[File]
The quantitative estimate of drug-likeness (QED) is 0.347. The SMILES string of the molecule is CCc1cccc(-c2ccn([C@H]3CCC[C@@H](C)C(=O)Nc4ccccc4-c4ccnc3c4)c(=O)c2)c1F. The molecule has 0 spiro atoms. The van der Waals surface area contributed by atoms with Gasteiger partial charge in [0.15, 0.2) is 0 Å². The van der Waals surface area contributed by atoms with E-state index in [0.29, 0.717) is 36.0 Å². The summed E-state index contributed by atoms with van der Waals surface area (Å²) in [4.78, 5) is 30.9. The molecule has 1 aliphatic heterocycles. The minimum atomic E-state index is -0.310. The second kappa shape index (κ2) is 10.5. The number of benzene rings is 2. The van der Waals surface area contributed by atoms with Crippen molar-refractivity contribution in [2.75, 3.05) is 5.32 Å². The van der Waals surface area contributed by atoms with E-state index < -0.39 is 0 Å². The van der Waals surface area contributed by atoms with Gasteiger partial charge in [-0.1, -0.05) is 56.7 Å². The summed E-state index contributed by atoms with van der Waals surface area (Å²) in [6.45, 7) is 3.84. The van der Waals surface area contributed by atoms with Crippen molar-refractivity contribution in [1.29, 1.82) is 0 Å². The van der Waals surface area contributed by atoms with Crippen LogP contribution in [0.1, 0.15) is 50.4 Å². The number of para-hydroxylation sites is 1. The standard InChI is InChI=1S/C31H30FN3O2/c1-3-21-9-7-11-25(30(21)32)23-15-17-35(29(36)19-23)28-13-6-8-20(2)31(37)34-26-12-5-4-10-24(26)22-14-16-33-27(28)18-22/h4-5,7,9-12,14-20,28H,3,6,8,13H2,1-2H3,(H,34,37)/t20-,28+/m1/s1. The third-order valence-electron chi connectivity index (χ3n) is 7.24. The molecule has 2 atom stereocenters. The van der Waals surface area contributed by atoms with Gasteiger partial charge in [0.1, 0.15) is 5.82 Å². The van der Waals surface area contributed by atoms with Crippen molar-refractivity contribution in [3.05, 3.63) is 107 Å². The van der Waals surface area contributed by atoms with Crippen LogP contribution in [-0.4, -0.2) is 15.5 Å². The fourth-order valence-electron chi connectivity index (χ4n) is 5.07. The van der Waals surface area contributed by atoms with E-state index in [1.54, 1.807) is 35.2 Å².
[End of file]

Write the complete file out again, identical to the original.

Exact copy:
The quantitative estimate of drug-likeness (QED) is 0.347. The SMILES string of the molecule is CCc1cccc(-c2ccn([C@H]3CCC[C@@H](C)C(=O)Nc4ccccc4-c4ccnc3c4)c(=O)c2)c1F. The molecule has 0 spiro atoms. The van der Waals surface area contributed by atoms with Gasteiger partial charge in [0.15, 0.2) is 0 Å². The van der Waals surface area contributed by atoms with E-state index in [0.29, 0.717) is 36.0 Å². The summed E-state index contributed by atoms with van der Waals surface area (Å²) in [4.78, 5) is 30.9. The molecule has 1 aliphatic heterocycles. The minimum atomic E-state index is -0.310. The second kappa shape index (κ2) is 10.5. The number of benzene rings is 2. The van der Waals surface area contributed by atoms with Crippen molar-refractivity contribution in [2.75, 3.05) is 5.32 Å². The van der Waals surface area contributed by atoms with E-state index < -0.39 is 0 Å². The van der Waals surface area contributed by atoms with Gasteiger partial charge in [-0.1, -0.05) is 56.7 Å². The summed E-state index contributed by atoms with van der Waals surface area (Å²) in [6.45, 7) is 3.84. The van der Waals surface area contributed by atoms with Crippen molar-refractivity contribution in [1.29, 1.82) is 0 Å². The van der Waals surface area contributed by atoms with Crippen LogP contribution in [0.1, 0.15) is 50.4 Å². The number of para-hydroxylation sites is 1. The standard InChI is InChI=1S/C31H30FN3O2/c1-3-21-9-7-11-25(30(21)32)23-15-17-35(29(36)19-23)28-13-6-8-20(2)31(37)34-26-12-5-4-10-24(26)22-14-16-33-27(28)18-22/h4-5,7,9-12,14-20,28H,3,6,8,13H2,1-2H3,(H,34,37)/t20-,28+/m1/s1. The third-order valence-electron chi connectivity index (χ3n) is 7.24. The molecule has 2 atom stereocenters. The van der Waals surface area contributed by atoms with Gasteiger partial charge in [0.1, 0.15) is 5.82 Å². The van der Waals surface area contributed by atoms with Crippen molar-refractivity contribution in [3.05, 3.63) is 107 Å². The van der Waals surface area contributed by atoms with Crippen LogP contribution in [-0.4, -0.2) is 15.5 Å². The fourth-order valence-electron chi connectivity index (χ4n) is 5.07. The van der Waals surface area contributed by atoms with E-state index in [1.54, 1.807) is 35.2 Å².